But we ended up getting a truck to pull us the rest of the way north and the local Ford dealer did some kind of a fix on the car which we got back a few days later. Not long after, though, the car started acting up again and when we took it back in, they said we would need a totally new transmission. Usually, no big deal. New car so it’s their problem and we go on our merry way. Since it was covid though, all bets were off. LOL. Our car was the most recent model year with an engine and transmission redesign--- so they couldn’t source parts from another vehicle--- and all the factories were shut down for months to make ventilators. We were not able to get a new transmission for FOUR months. We literally couldn’t leave to home until October. And we went from expecting to be away on vacation mode for 6 weeks and that literally turned into 4 months. (It was actually such a precious and memorable time with family and school ended up being distance learning so it completely worked out…. But wow. It was a mess.)

The point is--- my Etsy shop was on vacation for 4 months instead of 6 weeks and I had no idea what to expect. I knew one way or another the outcome would be fascinating.

The good news—I kept my attitude that everything is figuroutable. If I don’t know the answer, I’ll figure it out. If it doesn’t work the first time, I’ll try again. (Thank you Marie Forleo for the best line and book “Everything is Figuroutable.” I run my business by this mantra.)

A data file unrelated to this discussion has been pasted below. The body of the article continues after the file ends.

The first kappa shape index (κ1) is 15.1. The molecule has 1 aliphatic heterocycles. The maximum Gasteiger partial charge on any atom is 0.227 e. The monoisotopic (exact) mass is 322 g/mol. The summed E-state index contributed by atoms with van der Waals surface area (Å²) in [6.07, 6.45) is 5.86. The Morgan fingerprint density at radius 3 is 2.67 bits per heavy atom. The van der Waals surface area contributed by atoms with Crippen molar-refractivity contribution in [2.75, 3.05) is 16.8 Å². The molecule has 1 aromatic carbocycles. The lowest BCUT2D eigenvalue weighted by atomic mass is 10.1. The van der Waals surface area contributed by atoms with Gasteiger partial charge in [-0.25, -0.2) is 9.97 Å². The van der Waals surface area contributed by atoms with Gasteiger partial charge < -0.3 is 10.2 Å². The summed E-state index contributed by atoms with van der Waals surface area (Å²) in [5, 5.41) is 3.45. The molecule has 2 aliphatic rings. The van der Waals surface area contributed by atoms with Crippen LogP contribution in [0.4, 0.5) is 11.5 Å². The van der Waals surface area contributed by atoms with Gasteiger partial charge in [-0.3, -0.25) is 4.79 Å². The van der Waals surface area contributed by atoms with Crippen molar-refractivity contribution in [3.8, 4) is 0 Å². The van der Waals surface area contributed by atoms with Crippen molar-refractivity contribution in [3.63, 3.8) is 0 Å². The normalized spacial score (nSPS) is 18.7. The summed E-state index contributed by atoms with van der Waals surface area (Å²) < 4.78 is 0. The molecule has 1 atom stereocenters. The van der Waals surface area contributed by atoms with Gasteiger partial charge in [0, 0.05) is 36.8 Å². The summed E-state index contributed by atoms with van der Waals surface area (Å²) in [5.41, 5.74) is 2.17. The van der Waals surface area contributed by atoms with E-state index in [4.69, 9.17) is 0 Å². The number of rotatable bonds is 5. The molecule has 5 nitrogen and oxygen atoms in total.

So we turned the shop back on and it was really slow for at least two weeks. It was a little bit nerve-wracking because I’d never had it off that long and didn’t know what would happen. And there you have it—I have done the testing for you, my friend! Ha!

The most critical thing about Etsy’s vacation mode is having the right expectations. You just need to know that it’s going to take you a little while to get going again and factor that time in. (Side note: sometimes on previous trips I would even turn the shop back on a week before heading home--- keeping a 2 week turn around time on my pieces—so that some momentum built before I even got back. Now I really prefer just leaving it until I get home and enjoying the ability to ease back into it.) For me, again, after 4 months on vacation mode, it took about 2 weeks to start getting the regular sales again.

It does not tank your shop. It does not permanently kill your sales. You just have to “prime the pump” again to get your listings back into the search results and start getting regular sales again. But it was truly no problem. After 2 weeks back online, my sales were back to where they had been before we went on vacation and all was well.